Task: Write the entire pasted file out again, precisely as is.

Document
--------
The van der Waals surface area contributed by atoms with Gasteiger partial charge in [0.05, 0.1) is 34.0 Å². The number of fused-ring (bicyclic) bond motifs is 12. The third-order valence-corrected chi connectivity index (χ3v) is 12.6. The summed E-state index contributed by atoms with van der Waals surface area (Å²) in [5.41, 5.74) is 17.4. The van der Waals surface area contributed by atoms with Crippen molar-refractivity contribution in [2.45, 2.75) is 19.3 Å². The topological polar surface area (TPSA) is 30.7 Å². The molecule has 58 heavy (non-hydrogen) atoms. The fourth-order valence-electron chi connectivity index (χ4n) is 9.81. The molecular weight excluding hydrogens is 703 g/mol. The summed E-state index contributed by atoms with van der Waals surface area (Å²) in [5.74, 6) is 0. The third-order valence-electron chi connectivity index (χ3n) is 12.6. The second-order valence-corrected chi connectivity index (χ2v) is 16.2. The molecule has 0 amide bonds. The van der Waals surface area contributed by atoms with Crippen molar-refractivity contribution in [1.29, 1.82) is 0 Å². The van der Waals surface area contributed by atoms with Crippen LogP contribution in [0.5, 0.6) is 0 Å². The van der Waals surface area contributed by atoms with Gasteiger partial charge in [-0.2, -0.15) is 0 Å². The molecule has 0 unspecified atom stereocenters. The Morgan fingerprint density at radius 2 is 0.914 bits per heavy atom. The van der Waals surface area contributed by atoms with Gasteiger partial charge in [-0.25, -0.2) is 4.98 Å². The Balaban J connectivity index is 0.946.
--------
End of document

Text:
The van der Waals surface area contributed by atoms with Gasteiger partial charge in [0.05, 0.1) is 34.0 Å². The number of fused-ring (bicyclic) bond motifs is 12. The third-order valence-corrected chi connectivity index (χ3v) is 12.6. The summed E-state index contributed by atoms with van der Waals surface area (Å²) in [5.41, 5.74) is 17.4. The van der Waals surface area contributed by atoms with Crippen molar-refractivity contribution in [2.45, 2.75) is 19.3 Å². The topological polar surface area (TPSA) is 30.7 Å². The molecule has 58 heavy (non-hydrogen) atoms. The fourth-order valence-electron chi connectivity index (χ4n) is 9.81. The molecular weight excluding hydrogens is 703 g/mol. The summed E-state index contributed by atoms with van der Waals surface area (Å²) in [5.74, 6) is 0. The third-order valence-electron chi connectivity index (χ3n) is 12.6. The second-order valence-corrected chi connectivity index (χ2v) is 16.2. The molecule has 0 amide bonds. The van der Waals surface area contributed by atoms with Crippen molar-refractivity contribution in [1.29, 1.82) is 0 Å². The van der Waals surface area contributed by atoms with Crippen LogP contribution in [0.5, 0.6) is 0 Å². The van der Waals surface area contributed by atoms with Gasteiger partial charge in [-0.2, -0.15) is 0 Å². The molecule has 0 unspecified atom stereocenters. The Morgan fingerprint density at radius 2 is 0.914 bits per heavy atom. The van der Waals surface area contributed by atoms with Gasteiger partial charge in [-0.25, -0.2) is 4.98 Å². The Balaban J connectivity index is 0.946.